Family-friendly policies are crucial for the wellbeing of many employees and a fully functioning society. But not all countries (or employers) are as generous as others when it comes to parental leave.

Unicef recommends that nations provide six months (about 26 weeks) of statutory paid leave for parents. So, based on this figure, how does parental leave shape up in different countries around the world?

Family affairs

The way parental leave is structured in terms of duration, payment and eligibility varies considerably across countries. But, generally speaking, mothers are given greater leave allowances and are more likely to take parental leave.

Unsurprisingly, the Nordic nations rank highly when it comes to family-friendly policies. Sweden is often seen as a beaming example of gender equality, and its progressive working environment for parents exceeds international standards. Women in Sweden are entitled to 10 weeks’ full-rate equivalent maternity leave followed by 480 days’ parental leave, 90 days of which is ringfenced for each parent. Each parent also has the right to shorten their work hours by up to 25% until the child turns eight.

Norway has also mastered the art of a work-life balance for new parents. And thanks to the Norwegian Parliament increasing the quota of paternity and maternity leave in 2018, parents now receive 49 weeks at 100% pay or 59 weeks at 80%.

However, at 84 weeks, Estonia offers mothers the longest duration of leave at full pay equivalent, followed by Bulgaria (70 weeks), Hungary (68 weeks) and Lithuania (62 weeks).

In the UK, employers are required to offer a fairly substantial 52 weeks of maternity leave. Yet, mothers are only eligible for 90% pay for the first six weeks. For the next 33 weeks, they are eligible for either £151.20 or 90% of their average weekly earnings (whichever is lower). And the final 13 weeks are not paid at all — meaning mothers only get about 12 weeks’ leave at full-rate equivalent!

Other countries with similarly low allowances include Cyprus (13 weeks), Belgium (13 weeks), Switzerland (8 weeks), New Zealand (8 weeks) and Australia (7 weeks).

A slow take-up 

Paternity leave is not as widely available as maternity leave. However, with many countries moving towards better equality around parental leave, more men are being encouraged to take time off after the birth of their child.

On paper, Japan looks to be leading the way, with an impressive 30 weeks’ paternity leave at full-pay equivalent available to new fathers. But take-up rates remain low. South Korea, which has the second-longest period of paternity leave at 15 weeks, follows a similar story. In 2018, only 17% of parents who took leave were men (although that was a 66% increase from the previous year), with findings from a government report indicating that the majority still feared the impact it would have on their careers.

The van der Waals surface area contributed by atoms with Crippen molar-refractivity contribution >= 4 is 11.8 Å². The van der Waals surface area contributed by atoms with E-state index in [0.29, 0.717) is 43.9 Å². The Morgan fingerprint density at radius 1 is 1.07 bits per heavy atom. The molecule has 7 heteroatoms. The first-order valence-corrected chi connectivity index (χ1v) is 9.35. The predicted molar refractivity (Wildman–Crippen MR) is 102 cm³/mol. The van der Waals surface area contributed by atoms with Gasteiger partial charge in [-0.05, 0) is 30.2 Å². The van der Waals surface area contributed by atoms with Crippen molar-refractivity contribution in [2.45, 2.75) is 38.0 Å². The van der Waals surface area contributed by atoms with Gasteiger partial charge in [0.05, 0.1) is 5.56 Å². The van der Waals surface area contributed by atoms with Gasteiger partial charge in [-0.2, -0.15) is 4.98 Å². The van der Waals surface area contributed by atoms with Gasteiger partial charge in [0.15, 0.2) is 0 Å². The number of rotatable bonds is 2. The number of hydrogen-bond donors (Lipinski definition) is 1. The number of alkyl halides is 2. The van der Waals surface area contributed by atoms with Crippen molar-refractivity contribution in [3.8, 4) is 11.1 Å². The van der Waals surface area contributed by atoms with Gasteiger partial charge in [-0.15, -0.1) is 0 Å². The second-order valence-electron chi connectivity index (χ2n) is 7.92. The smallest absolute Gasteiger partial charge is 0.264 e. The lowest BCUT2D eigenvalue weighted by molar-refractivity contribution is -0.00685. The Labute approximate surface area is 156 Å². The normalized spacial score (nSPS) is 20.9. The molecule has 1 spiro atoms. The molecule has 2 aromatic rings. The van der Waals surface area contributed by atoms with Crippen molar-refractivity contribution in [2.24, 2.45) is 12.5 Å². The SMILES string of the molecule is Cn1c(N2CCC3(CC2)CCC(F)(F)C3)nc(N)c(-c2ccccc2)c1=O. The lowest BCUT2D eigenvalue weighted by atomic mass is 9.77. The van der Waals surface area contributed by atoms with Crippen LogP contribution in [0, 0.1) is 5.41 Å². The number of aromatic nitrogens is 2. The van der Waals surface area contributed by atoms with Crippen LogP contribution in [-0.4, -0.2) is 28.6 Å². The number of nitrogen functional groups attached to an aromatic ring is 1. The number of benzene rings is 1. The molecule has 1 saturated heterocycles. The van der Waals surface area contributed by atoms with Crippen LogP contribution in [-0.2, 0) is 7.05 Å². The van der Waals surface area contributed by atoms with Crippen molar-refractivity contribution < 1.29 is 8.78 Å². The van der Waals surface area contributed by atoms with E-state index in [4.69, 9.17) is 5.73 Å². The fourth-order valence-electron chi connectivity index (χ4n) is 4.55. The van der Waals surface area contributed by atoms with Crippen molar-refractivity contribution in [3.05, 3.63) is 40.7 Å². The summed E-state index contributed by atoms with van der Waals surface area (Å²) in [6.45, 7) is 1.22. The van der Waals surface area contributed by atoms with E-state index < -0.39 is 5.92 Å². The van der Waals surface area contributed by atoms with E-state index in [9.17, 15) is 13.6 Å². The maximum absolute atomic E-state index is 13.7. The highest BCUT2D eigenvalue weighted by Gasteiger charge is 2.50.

However, some other countries — such as the UK, Malta, the Netherlands, Italy, Ireland, the Czech Republic and Australia — don’t even have much in the way of parental leave policies for fathers. And until very recently, Switzerland and Canada didn’t provide any father-specific leave at all!

But as of March 2019, all Canadian parents have 40 weeks of parental leave — five of which are specifically meant for fathers. In September 2020, the Swiss Government also approved new paternity legislation, providing fathers of new-born babies with 10 days paid leave at 80% of their pay. The legislation will come into effect this year.

Going above and beyond

The real outlier in terms of parental leave is the US — the only high-income country in the world that doesn’t offer even a single day of statutory paid maternity, paternity or parental leave. (Although some states — California, New Jersey, Rhode Island, New York, Washington, Massachusetts, Connecticut and Oregon — and the District of Columbia have passed their own paid family leave laws.)

So, if you want to stand out as an employer and attract the best US talent, you better add parental leave to your employee benefits package! US companies leading the way on this front include Spotify (six months’ paid leave), Etsy (26 weeks’ paid leave) and Twitter (20 weeks’ paid leave). All policies are available to both parents and employees globally.

Elsewhere in the world, many companies are also starting to realise how beneficial generous parental leave — and particularly paternity leave — packages are to creating equality in the workplace and encouraging a better work-life balance for all…

Keen to re-evaluate your employee benefits package? Need help crossing your t’s and dotting your i’s when it comes to parental leave requirements? Then you need a Professional Employer Organisation like PEO Worldwide. Contact us today to see how we can help with your global expansion journey.